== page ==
Robert Thompson, Trustee Professor and director of the Bleier Center for Television and Popular Culture in the Newhouse School, was quoted in the USA Today story “What’s next for Megyn Kelly? Experts say the options are limited.”
Film produced by SU School of Education professor to get worldwide airing on CNN, May 22
Film produced by SU School of Education professor to get worldwide airing on CNN, May 22May 16, 2005Patrick Farrellpmfarrel@syr.edu
What is autism and is it possible to function in today’s world with this still-mysterious condition? Audiences around the world will learn the answers to these questions and gain a profound understanding of autism with CNN’s television premiere of the film “Autism is a World” on Sunday, May 22, at 8 p.m. (ET).
Professor Douglas Biklen of Syracuse University’s School of Education is a co-producer of the film, which presents an inside look at autism through the eyes of 26-year-old Sue Rubin. Biklen is a nationally known researcher whose studies of autism have advanced the controversial technique known as facilitated communication.
The Academy Award-nominated film was written by Rubin and demonstrates the challenges she overcame in dealing with autism and a false childhood diagnosis of retardation. Rubin, who is in reality highly intelligent, has since become a college student, a tireless disabled-rights activist and an articulate guide to a complex disorder.
Narrated by actress Julianna Margulies, “Autism Is A World” offers an inside look at Rubin’s mind, her daily life and her lifelong struggles with autism-and how, with a means to communicate, she can tell her story. It shows her relaxing and unwinding, and approaching the challenges of living on her own. The film was co-produced and directed by Oscar winner Gerardine Wurzburg.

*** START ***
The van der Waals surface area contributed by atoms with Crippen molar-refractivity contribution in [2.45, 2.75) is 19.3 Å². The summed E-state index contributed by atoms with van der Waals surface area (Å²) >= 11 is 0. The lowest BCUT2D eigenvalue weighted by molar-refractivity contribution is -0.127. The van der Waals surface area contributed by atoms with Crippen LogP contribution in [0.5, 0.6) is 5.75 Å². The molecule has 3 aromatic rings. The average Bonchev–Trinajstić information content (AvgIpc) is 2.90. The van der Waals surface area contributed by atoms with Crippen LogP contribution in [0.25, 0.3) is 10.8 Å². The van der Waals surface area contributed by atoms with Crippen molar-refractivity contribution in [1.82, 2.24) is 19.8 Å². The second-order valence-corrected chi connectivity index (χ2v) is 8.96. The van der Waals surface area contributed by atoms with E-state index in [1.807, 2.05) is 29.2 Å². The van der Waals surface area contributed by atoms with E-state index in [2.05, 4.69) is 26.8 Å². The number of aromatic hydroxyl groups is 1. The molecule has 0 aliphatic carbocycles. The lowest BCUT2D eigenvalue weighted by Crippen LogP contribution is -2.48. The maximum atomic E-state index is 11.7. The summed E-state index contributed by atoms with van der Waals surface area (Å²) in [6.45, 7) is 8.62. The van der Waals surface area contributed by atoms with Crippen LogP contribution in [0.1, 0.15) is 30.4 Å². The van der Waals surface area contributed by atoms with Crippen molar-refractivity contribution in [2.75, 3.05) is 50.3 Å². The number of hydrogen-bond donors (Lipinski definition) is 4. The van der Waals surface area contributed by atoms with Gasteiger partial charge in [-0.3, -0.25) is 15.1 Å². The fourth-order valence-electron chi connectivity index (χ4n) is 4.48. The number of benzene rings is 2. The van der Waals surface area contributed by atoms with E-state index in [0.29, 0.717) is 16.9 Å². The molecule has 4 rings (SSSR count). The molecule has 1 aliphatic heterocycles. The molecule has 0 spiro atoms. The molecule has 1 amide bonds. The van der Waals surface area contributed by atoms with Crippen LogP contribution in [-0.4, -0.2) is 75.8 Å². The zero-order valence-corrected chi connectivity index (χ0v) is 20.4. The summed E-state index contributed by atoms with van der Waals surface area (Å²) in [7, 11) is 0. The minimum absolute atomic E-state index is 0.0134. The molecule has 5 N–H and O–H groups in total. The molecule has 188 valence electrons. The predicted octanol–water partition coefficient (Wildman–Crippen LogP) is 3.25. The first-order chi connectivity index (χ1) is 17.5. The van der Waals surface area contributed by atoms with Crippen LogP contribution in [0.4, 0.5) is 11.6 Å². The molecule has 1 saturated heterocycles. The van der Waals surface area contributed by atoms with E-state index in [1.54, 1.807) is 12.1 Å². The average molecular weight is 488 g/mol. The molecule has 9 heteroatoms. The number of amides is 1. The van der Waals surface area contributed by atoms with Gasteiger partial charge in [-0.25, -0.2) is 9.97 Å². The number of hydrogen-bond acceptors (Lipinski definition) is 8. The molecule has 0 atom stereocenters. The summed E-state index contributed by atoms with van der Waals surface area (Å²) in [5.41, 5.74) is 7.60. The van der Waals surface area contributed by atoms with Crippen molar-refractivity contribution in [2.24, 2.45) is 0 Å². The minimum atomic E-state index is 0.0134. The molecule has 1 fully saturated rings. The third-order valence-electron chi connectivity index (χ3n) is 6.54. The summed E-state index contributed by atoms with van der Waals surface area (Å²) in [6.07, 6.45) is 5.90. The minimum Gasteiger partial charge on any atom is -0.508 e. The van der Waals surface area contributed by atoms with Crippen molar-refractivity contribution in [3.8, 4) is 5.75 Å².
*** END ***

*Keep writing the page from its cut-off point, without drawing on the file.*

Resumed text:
“There’s no documentary that’s ever been made to my knowledge in which a person with autism whose speech is severely impaired writes the story, tells the story and gives this insider account of autism,” says Biklen. “Sue Rubin’s accomplishment is absolutely distinctive.” According to Biklen, the movie is a cinema verite account of a week of Rubin’s life. He says, “We followed her around for a week and said we want to look at typical experiences she has in a week. It ended up being more than that. So we get to see her narrating her own life, and she’s captivating.”
Biklen and Wurzburg have collaborated previously, with Biklen serving as Wurzburg’s education advisor on the Oscar-winning documentary “Educating Peter” and on “Regular Lives,” which won a blue ribbon from the American Film Institute.
Wurzburg credits Biklen’s leadership in making the idea for “Autism Is A World” into a reality. “Doug and I wanted to do this film 10 or 12 years ago,” she says. “Doug has been busy bringing the notion of facilitated communication to this country, and it represents a community trying to bring change.” With “Autism Is A World,” says Wurzburg, “we are manipulating reality, as an art form does, but we are doing so honestly in order to take the audience on a journey they otherwise wouldn’t get.”
In addition to its Sunday, May 22, debut at 8 p.m., the film will air again that evening at 11 p.m. and 2 a.m., and on Saturday, May 28, at 8 p.m.
For more information on the film, contact Elissa Ewalt at State of the Art Inc., at firstname.lastname@example.org, phone (202) 537-0818). For interview availability, please contact Marea Battle, CNN PR, at email@example.com